Justice Lateefa Okunnu of the Ikeja Division of the Lagos High Court on Monday adjourned the sentencing of Walter Wagbatsoma, Adaoha Ugo-Nnadi, and Ontario Oil and Gas till January 18 after Mrs. Ugo-Nnadi was reported to be “in very precarious” health condition.
The convicts were found guilty on eight counts of fuel subsidy fraud last Friday; but Mrs. Ugo-Nnadi, the managing director of Ontario Oil and Gas, fainted in the dock just before her sentencing forcing the judge to adjourn.
Mr. Wagbatsoma is still in the UK where he is under house arrest for alleged money laundering.
Monday’s proceedings began with Rotimi Jacobs, counsel to the Economic and Financial Crimes Commission, informing the defence counsel for the umpteenth time that his clients are no longer to be referred as defendants but convicts.
- A Kadiri, the defence counsel, told the court that Mrs. Ugo-Nnadi was still “lying prostrate” at the Lagos University Teaching Hospital after her collapse on Friday.
“Prison officials accompanied them on Friday, first of all she was taken to Havana Specialist Hospital, her private hospital, where she was put on life support,” Mr. Kadiri said.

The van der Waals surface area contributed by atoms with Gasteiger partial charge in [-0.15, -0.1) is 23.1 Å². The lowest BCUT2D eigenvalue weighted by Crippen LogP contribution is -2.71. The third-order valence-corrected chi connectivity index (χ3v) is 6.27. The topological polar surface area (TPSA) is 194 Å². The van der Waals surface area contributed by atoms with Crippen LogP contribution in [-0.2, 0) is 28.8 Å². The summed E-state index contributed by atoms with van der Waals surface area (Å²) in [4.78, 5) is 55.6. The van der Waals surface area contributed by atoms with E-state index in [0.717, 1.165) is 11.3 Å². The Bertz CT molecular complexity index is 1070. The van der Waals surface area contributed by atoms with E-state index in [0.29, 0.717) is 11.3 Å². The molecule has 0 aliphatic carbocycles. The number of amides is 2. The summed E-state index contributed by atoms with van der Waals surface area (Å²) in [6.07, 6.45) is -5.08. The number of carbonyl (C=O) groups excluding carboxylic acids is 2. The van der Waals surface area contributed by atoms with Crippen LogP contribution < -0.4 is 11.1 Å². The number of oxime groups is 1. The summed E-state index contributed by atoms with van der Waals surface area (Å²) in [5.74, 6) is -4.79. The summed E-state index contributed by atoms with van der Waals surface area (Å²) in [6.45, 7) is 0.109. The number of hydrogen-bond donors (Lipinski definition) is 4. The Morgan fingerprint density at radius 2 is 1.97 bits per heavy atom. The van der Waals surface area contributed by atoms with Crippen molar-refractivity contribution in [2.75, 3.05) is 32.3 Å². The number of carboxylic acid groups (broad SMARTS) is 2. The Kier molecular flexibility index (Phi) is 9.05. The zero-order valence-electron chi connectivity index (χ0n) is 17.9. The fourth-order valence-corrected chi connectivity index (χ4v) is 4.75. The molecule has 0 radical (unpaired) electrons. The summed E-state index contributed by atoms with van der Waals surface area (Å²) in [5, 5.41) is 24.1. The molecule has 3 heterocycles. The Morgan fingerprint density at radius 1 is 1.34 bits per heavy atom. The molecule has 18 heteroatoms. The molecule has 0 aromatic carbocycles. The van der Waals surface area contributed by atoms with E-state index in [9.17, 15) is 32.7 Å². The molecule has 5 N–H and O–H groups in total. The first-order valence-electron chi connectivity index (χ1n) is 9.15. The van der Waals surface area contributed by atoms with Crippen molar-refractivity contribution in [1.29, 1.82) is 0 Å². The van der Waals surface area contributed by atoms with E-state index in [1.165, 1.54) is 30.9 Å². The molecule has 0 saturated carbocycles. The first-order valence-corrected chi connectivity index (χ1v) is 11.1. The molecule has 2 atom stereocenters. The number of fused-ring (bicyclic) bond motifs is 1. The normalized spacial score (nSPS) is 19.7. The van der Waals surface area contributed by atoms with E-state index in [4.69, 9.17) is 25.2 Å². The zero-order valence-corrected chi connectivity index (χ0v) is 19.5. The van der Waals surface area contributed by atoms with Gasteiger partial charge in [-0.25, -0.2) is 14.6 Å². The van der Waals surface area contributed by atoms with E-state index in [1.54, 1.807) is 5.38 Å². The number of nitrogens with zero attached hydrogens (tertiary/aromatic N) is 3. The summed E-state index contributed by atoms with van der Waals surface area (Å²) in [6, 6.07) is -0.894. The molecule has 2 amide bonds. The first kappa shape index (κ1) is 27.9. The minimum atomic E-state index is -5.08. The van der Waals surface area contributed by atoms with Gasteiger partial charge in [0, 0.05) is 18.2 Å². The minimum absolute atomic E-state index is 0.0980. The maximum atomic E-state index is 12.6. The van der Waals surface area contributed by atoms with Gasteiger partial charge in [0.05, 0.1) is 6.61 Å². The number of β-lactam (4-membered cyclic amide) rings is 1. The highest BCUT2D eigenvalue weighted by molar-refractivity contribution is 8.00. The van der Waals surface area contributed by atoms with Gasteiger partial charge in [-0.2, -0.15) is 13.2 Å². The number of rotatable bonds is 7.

“On Saturday, she was referred to LUTH. Prison officers have been mounting beats there with her in her ward.”
Mr. Kadiri presented a medical report from Havana Specialist Hospital before informing the judge that a second one – an interim report” from LUTH “is on the way.”
In his response, Mr. Jacobs said the prison and EFCC officials had been uncomfortable when the convict was taken to a private hospital because it was difficult to station officers there.
“But according to the information I got, she was doing very well,” said Mr. Jacobs, a senior advocate of Nigeria.
“Our men from the EFCC were also there to watch on her from Friday to Saturday. I was informed that her doctor was going to discharge her but on request she was transferred to LUTH.”
Mr. Jacobs, however, did not mention who gave the request for the transfer.
The prosecution counsel also asked the judge to treat the medical report presented by the defence lawyer “with great caution” because it was a ploy for Mrs. Ugo-Nnadi to avoid going to prison.
“I will be urging my Lord to make an order for an independent assessment of the convict,” Mr. Jacobs said, adding that the judge should pronounce the sentence on Ontario Oil and Gas.
But Mrs. Okunnu said there has not been a precedent, where a convict was hospitalised just before sentencing.
On sentencing the convicts’ company, the judge said she would “rather err on the side” of caution because Mrs. Ugo-Nnadi had been representing Ontario Oil and Gas.
In her ruling, the judge said the medical reports from both Havana Specialist Hospital and LUTH should be accompanied by an affidavit to be sworn by the medical director and “attending doctor” respectively within 24 hours.
“The commissioner of police in Lagos is hereby directed to keep the second defendant under watch at whichever hospital she is taken to,” Mrs. Okunnu said.
“The matter is adjourned till Wednesday, January 18, for further proceedings and sentencing.”